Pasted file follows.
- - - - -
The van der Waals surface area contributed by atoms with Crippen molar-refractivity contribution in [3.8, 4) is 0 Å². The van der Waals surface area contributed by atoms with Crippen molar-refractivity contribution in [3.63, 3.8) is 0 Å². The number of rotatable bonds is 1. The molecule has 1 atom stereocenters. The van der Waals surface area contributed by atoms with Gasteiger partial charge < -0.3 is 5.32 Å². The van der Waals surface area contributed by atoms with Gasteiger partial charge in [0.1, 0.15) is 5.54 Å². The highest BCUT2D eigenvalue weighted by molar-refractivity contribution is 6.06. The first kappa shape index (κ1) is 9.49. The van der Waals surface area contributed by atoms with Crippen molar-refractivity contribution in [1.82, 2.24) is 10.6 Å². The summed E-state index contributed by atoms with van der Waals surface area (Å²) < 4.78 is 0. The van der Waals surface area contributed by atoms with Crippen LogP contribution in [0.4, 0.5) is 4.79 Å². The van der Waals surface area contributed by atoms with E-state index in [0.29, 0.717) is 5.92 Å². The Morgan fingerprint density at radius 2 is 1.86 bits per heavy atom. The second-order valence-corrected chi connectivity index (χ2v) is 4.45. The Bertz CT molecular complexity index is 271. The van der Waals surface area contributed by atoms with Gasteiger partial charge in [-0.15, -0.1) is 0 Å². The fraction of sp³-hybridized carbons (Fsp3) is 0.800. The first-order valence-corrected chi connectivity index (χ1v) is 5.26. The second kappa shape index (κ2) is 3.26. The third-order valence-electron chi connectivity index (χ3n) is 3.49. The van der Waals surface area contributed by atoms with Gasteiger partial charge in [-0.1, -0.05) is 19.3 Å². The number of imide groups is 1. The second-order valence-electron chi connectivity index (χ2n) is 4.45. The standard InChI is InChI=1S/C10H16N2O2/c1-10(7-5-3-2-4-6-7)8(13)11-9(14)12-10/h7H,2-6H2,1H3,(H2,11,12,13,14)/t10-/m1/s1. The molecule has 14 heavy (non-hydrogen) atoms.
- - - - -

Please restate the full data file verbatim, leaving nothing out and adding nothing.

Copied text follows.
The van der Waals surface area contributed by atoms with Crippen molar-refractivity contribution in [3.8, 4) is 0 Å². The van der Waals surface area contributed by atoms with Crippen molar-refractivity contribution in [3.63, 3.8) is 0 Å². The number of rotatable bonds is 1. The molecule has 1 atom stereocenters. The van der Waals surface area contributed by atoms with Gasteiger partial charge < -0.3 is 5.32 Å². The van der Waals surface area contributed by atoms with Gasteiger partial charge in [0.1, 0.15) is 5.54 Å². The highest BCUT2D eigenvalue weighted by molar-refractivity contribution is 6.06. The first kappa shape index (κ1) is 9.49. The van der Waals surface area contributed by atoms with Crippen molar-refractivity contribution in [1.82, 2.24) is 10.6 Å². The summed E-state index contributed by atoms with van der Waals surface area (Å²) < 4.78 is 0. The van der Waals surface area contributed by atoms with Crippen LogP contribution in [0.4, 0.5) is 4.79 Å². The van der Waals surface area contributed by atoms with E-state index in [0.29, 0.717) is 5.92 Å². The Morgan fingerprint density at radius 2 is 1.86 bits per heavy atom. The second-order valence-corrected chi connectivity index (χ2v) is 4.45. The Bertz CT molecular complexity index is 271. The van der Waals surface area contributed by atoms with Gasteiger partial charge in [-0.15, -0.1) is 0 Å². The fraction of sp³-hybridized carbons (Fsp3) is 0.800. The first-order valence-corrected chi connectivity index (χ1v) is 5.26. The second kappa shape index (κ2) is 3.26. The third-order valence-electron chi connectivity index (χ3n) is 3.49. The van der Waals surface area contributed by atoms with Gasteiger partial charge in [-0.1, -0.05) is 19.3 Å². The number of imide groups is 1. The second-order valence-electron chi connectivity index (χ2n) is 4.45. The standard InChI is InChI=1S/C10H16N2O2/c1-10(7-5-3-2-4-6-7)8(13)11-9(14)12-10/h7H,2-6H2,1H3,(H2,11,12,13,14)/t10-/m1/s1. The molecule has 14 heavy (non-hydrogen) atoms.